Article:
WHAT IS THE PROBLEM HERE?
A generation or so ago, English language usage standards used to tell us to use "man," "he," etc., when speaking about any unspecified individual. This standard has changed for several reasons:
Thus, in order to make our writing as accurate and fair as possible, it is necessary to use gender-fair or neutral language in two general areas: in the use of the terms "man" or "men" in nouns, and in the use of personal pronouns such as "he." The problem is that the English language is flawed - we don't have a pronoun that means "a person of either sex." obvious solution -- replacing each "he" with "he or she," or alternating between the two, can be as awkward as it is obvious. In addition, this solution may not be acceptable in technical or scientific writing, where a high value is placed on accurate and unambiguous information.
The most common attempt to solve this problem is a mistake that almost everyone makes in spoken language: putting a plural pronoun (they, them, their, theirs) after a singular noun or pronoun.
PROBLEM: A person should not ignore their friends' personal troubles.
PROBLEM: It is the duty of every driver to carry their driver's license at all times.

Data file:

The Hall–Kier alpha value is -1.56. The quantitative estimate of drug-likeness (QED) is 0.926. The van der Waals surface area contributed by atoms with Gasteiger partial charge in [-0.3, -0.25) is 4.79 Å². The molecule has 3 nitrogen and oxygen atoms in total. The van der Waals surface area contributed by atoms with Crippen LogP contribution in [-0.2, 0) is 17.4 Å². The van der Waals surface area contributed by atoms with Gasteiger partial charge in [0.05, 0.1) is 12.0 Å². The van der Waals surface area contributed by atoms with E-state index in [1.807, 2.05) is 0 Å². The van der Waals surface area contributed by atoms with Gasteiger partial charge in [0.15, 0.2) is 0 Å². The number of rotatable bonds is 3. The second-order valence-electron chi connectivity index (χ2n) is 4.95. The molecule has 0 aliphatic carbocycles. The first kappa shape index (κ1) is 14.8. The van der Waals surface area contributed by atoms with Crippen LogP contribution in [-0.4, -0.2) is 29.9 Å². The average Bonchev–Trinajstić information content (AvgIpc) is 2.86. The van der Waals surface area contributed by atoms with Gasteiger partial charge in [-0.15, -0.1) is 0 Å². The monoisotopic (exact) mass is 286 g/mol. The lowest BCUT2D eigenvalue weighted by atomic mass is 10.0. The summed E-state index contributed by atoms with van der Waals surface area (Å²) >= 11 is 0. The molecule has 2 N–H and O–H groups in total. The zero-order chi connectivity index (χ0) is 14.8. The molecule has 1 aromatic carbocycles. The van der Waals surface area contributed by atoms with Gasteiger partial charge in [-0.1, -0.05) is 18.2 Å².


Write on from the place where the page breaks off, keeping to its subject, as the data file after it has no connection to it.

Typically, however, the problem is caused by the use of an indefinite pronoun, which refers to a nonspecific person (anybody, anyone, each, either, everybody, everyone neither, nobody, none, no one, somebody, someone). These sound plural but should be treated as singular.
PROBLEM: Anyone can achieve these goals if they work hard and have some faith.
PROBLEM: No one can come in if they don't know the password.
WHAT ARE SOME GOOD SOLUTIONS?
These are just a few examples; a little creative thought on your part can usually solve this problem.
In American English you should also avoid using old feminine forms of noun such as "poetess" and "bachelorette": just drop the feminine endings. Be aware, however, that British English still uses many of these (a female British store manager is actually referred to as a "manageress").
Just remember that sometimes the meaning of the sentence will not allow you to use a plural.
WHAT ARE SOME LAST DITCH SOLUTIONS?
You can easily see one problem with this solution: it changes the meaning of the sentence somewhat, which could be significant in context. Other, less obvious, problems, are that overuse of the words "you" or "I" in a paper can sound accusatory or self-centered, respectively, and the mixed use of first, second, and third person in a paper can be confusing to a reader.
You can see that this sounds pretty awkward. Reword to avoid this problem instead.
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